Volvo is also hard at work on autonomous technology, with the goal of preventing all deaths and serious injuries in its new cars and SUVs by 2020. That’s admirable, and as a part of that goal, every S90 comes standard with Pilot Assist, a semi-autonomous driving system.
Naturally, I tested it, and I found that it was not particularly satisfying to use. I checked to make sure all the driver-assistance technologies were activated, and I tested it again. Again, I concluded that the technology could not be counted upon to consistently assist the driver in potentially dangerous situations.
Perhaps my expectations were set too high. Based on the scenarios below, all experienced with the Volvo’s Pilot Assist system engaged during clear, sunny weather, you be the judge.
1.) On Pacific Coast Highway out past Malibu, the Volvo caught up to a group of five cars, all traveling in the two northbound lanes. The lead car in the right lane slowed and turned right into a restaurant called Neptune’s Net. The driver behind him then accelerated in order to try to beat me to a merge immediately past the restaurant where the two lanes of northbound traffic become one. The Volvo did not identify any potential hazards, did not reduce speed, and I had to brake to politely allow the other driver in.
2.) On the southbound 101 freeway in Camarillo, near the outlet malls, there is a kink and a small rise in the lanes of travel. Here, while driving in the leftmost lane, the Volvo was traveling without a lock on a vehicle ahead. As it approached slowing and stopped vehicles just behind this kink in the road, it did not appear to recognize the need to slow down. Eventually, I had to take control and apply the brakes.
3.) With Pilot Assist set to its middle distance-control setting, the system allows enough space for other drivers to tuck between the Volvo and the car ahead. An Audi did exactly this, and at a slightly slower rate of speed than the S90 was traveling. The Audi was almost completely into my lane before the system recognized its presence, braking just before I was going to finally apply pressure on the pedal.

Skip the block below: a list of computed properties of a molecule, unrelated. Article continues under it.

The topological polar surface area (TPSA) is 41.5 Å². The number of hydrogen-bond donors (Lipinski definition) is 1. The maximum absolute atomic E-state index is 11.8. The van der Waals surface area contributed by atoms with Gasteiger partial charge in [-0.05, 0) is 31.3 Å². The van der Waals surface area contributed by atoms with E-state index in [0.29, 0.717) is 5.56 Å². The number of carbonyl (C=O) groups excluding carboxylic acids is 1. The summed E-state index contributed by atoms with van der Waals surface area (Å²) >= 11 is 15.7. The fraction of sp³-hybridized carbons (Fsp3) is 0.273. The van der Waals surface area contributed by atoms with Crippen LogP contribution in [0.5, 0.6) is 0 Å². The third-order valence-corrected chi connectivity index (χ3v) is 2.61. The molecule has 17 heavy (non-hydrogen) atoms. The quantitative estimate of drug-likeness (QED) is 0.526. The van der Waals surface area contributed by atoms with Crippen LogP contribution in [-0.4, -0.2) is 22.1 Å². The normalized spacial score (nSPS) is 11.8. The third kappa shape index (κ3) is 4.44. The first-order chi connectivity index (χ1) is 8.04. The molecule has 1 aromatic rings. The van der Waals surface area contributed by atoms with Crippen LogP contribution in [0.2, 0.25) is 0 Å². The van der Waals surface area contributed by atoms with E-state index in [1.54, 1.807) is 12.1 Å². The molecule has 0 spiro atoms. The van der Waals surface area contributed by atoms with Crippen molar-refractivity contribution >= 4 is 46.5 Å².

4.) On the southbound 101 freeway in Montecito, California, a vehicle pulled out of the nearly stationary right lane of traffic into my lane. The Volvo recognized the vehicle, understood that it was traveling much slower (though was accelerating), and braked harder than a human would. This action caught the driver of a Toyota 4Runner behind me unaware. That person, who could see over the shorter S90, rightly perceived that it was unlikely that I would brake hard as there was no need for it. But the Volvo’s software had determined otherwise, and almost caused an accident.
5.) Regularly, the system’s lane-assistance technology would allow the Volvo to pinball from one side of the lane to the other.
Lest you conclude that Volvo has somehow flunked the semi-autonomous driving test, you should know that I’ve experienced similar flukes in analogous systems installed in the 2017 BMW 5 Series and 2017 Mercedes-Benz E-Class.
Therefore, the moral of the story is that autonomous driving technologies are not just around the corner. Based on what’s available today in some of the most sophisticated cars on the planet, that’s hype.
What does “cost effectiveness” mean to a person spending the kind of money the S90 costs on a car? If the goal is to own a beautiful automobile that stands well apart from a crowd that typically chooses the Audi A6, BMW 5 Series, Lexus GS, and Mercedes-Benz E-Class, then this Volvo demands consideration.
If you are a technology maven looking to sample the latest and greatest advancements in driver assistance, collision avoidance, and infotainment systems, the new S90 will scratch that itch.
If you are seeking a safe vehicle, one that you can put your family into without hesitation, secure in the knowledge that even if a collision cannot be avoided, the company’s engineers have done their best to protect the people you love most, there is immense value baked into this Volvo.
If, however, you’re seeking the most dynamic midsize luxury sport sedan, or the one with the most cachet, or the one most likely to deliver years and years of unassailable dependability, the new Volvo S90 is less “cost effective.”
Personally, though I think it could use some additional refinement, I really like this car, flaws and all. But then, I prefer to drive something different from what everyone else chooses. And to a family man like me, safety is sexy even without the S90’s seductive sheet metal.
Christian Wardlaw has 25 years of experience reviewing cars and has served in editorial leadership roles with Edmunds, J.D. Power, the New York Daily News, Autobytel, and Vehix. Chris prefers to focus on the cars people actually buy rather than the cars about which people dream, and emphasizes the importance of fuel economy and safety as much as how much fun a car is to drive. Chris is married to an automotive journalist, is the father of four daughters, and lives in Southern California.